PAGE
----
Our background began in stucco. It runs in our blood. Our family began doing stucco in Las Vegas in 1959. While most of our years have been on the commercial end, we began our current business model in 1992. Today, we perform stucco repairs on ANY texture, because we are THAT good. We perform stucco repairs, new stucco, and we work with all kinds of synthetic stuccos. We are One Coat Certified by Omega, which is required by the Building Department to perform One Coat Stucco.
While there are many areas of North America where stucco always has a robust presence, there seems to be a general renewed interest in portland cement plaster for building surfaces everywhere. We are often asked if stucco and plaster are the same thing, and if plaster and exterior insulation finishing systems (EIFS) are the same thing.>>>article source<<<
The answer requires a fully detailed explanation. Plaster is the general term for material that is applied to a wall surface in a thin layer. Portland cement-based plaster is such a material that uses portland cement as the binder. It is sometimes called “traditional stucco.” Stucco is a somewhat informal term for portland cement plaster, and some people consider it to refer to an exterior, not interior, finish. Exterior insulation and finish system is sometimes, and incorrectly, called “synthetic” stucco. To complicate matters, “plastering” is the verb that describes the action of applying any of these various materials to a wall surface.
Portland cement plaster is applied either by hand or machine to exterior and interior wall surfaces in two or three coats. It may be applied directly to a solid base such as masonry or concrete walls, or it can be applied to metal lath attached to frame construction, solid masonry, or concrete construction. Applied directly to concrete masonry, portland cement plaster delivers a tough ½-inch thick facing that is integrally fused to the masonry substrate. When applied to metal lath, three coats of plaster form a 7/8-inch total depth. A vapor permeable, water-resistant building paper separates the plaster and lath from water-sensitive casing or framing. Portland cement plaster has high impact resistance and sheds water, but breathes, allowing water vapor to outflow. It’s a proven system that works in all climates.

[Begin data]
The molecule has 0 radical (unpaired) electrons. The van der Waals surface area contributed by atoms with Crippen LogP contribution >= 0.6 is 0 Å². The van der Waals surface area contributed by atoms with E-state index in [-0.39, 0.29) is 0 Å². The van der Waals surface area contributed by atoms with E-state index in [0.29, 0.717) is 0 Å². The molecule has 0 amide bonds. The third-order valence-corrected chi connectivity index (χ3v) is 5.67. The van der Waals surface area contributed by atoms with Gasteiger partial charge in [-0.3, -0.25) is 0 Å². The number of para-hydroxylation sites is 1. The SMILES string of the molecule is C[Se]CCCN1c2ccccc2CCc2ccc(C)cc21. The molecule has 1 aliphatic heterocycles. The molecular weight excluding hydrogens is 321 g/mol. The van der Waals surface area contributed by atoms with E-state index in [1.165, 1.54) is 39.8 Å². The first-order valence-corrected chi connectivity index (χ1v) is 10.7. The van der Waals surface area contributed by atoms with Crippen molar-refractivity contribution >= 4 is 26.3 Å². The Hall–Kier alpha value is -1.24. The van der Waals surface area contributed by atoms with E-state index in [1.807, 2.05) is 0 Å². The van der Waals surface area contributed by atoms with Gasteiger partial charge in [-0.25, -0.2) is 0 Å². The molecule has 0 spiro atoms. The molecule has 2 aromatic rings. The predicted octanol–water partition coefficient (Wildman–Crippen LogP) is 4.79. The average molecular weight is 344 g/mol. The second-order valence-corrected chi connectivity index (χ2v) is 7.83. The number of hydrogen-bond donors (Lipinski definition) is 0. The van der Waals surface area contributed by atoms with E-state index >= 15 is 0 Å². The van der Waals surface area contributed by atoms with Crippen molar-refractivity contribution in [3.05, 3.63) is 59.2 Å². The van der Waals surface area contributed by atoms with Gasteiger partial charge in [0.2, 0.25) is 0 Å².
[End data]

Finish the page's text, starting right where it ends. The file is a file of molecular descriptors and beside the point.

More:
While the service life of stucco can’t be quantified as a specific number of years, properly applied and maintained portland cement plaster, or stucco, is as durable as any commonly used cladding material. Its hard surface resists abrasion and can take a lot of physical abuse. It stands up to all sorts of climates, from cold to hot and wet to dry. Many homes built in the early 1900s have had very little maintenance and remain in good shape today.
Exterior insulation finishing systems (EIFS) consist of a polymer-based laminate that is wet applied, usually in two coats, to rigid insulation board that is fastened to the wall with adhesive, mechanical fasteners, or both. Polymer based (PB) systems, sometimes known as thin coat, soft coat, or flexible finishes, are the most common. The basecoat for polymer based systems is usually 1/16-inch thick and finish coat thickness is typically no thicker than the maximum sand particle size in the finish coat.
Exterior insulation finishing systems experienced performance problems in the 1990s, including water leakage and low impact resistance. While the polymer based skin repels water very effectively, problems arise when moisture gets behind the skin—typically via window, door, or other penetrations—and is trapped inside the wall. Trapped moisture eventually rots insulation, sheathing, and wood framing. It also corrodes metal framing and metal attachments. There have been fewer problems with EIFS used over solid bases such as concrete or masonry because these substrates are very stable and are not subject to rot or corrosion.
Clearly, portland cement plaster should not be confused with the exterior insulation and finish systems. The systems may share similarities in application techniques or final appearance, but the systems perform differently in resisting weather, especially wet conditions.